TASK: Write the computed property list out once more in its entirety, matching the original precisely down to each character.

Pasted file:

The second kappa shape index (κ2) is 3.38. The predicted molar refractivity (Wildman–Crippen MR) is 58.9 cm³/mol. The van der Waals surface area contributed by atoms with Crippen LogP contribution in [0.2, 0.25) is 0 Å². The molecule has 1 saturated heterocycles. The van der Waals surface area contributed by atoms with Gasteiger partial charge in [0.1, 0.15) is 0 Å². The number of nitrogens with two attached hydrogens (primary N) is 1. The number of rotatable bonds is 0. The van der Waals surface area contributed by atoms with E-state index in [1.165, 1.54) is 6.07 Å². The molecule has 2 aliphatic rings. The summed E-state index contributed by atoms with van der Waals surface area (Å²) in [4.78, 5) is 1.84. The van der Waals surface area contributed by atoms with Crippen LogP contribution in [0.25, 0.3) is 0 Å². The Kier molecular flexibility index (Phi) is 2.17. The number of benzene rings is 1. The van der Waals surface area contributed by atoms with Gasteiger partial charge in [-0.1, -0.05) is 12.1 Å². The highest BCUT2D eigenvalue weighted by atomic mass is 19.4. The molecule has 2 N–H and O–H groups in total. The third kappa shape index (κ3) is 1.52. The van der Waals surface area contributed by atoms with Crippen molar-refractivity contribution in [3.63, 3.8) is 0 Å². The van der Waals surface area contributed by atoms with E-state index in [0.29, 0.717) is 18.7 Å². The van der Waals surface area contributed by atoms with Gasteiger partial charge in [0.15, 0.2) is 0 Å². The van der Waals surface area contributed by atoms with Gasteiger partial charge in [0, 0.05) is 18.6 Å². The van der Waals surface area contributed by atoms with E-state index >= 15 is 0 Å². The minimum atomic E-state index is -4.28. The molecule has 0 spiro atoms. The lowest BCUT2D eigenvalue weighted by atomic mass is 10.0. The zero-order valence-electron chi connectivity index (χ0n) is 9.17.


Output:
The second kappa shape index (κ2) is 3.38. The predicted molar refractivity (Wildman–Crippen MR) is 58.9 cm³/mol. The van der Waals surface area contributed by atoms with Crippen LogP contribution in [0.2, 0.25) is 0 Å². The molecule has 1 saturated heterocycles. The van der Waals surface area contributed by atoms with Gasteiger partial charge in [0.1, 0.15) is 0 Å². The number of nitrogens with two attached hydrogens (primary N) is 1. The number of rotatable bonds is 0. The van der Waals surface area contributed by atoms with E-state index in [1.165, 1.54) is 6.07 Å². The molecule has 2 aliphatic rings. The summed E-state index contributed by atoms with van der Waals surface area (Å²) in [4.78, 5) is 1.84. The van der Waals surface area contributed by atoms with Crippen LogP contribution in [0.25, 0.3) is 0 Å². The Kier molecular flexibility index (Phi) is 2.17. The number of benzene rings is 1. The van der Waals surface area contributed by atoms with Gasteiger partial charge in [-0.1, -0.05) is 12.1 Å². The highest BCUT2D eigenvalue weighted by atomic mass is 19.4. The molecule has 2 N–H and O–H groups in total. The third kappa shape index (κ3) is 1.52. The van der Waals surface area contributed by atoms with Crippen molar-refractivity contribution in [3.63, 3.8) is 0 Å². The van der Waals surface area contributed by atoms with E-state index in [0.29, 0.717) is 18.7 Å². The van der Waals surface area contributed by atoms with Gasteiger partial charge in [0.15, 0.2) is 0 Å². The van der Waals surface area contributed by atoms with Gasteiger partial charge in [0, 0.05) is 18.6 Å². The van der Waals surface area contributed by atoms with E-state index >= 15 is 0 Å². The minimum atomic E-state index is -4.28. The molecule has 0 spiro atoms. The lowest BCUT2D eigenvalue weighted by atomic mass is 10.0. The zero-order valence-electron chi connectivity index (χ0n) is 9.17.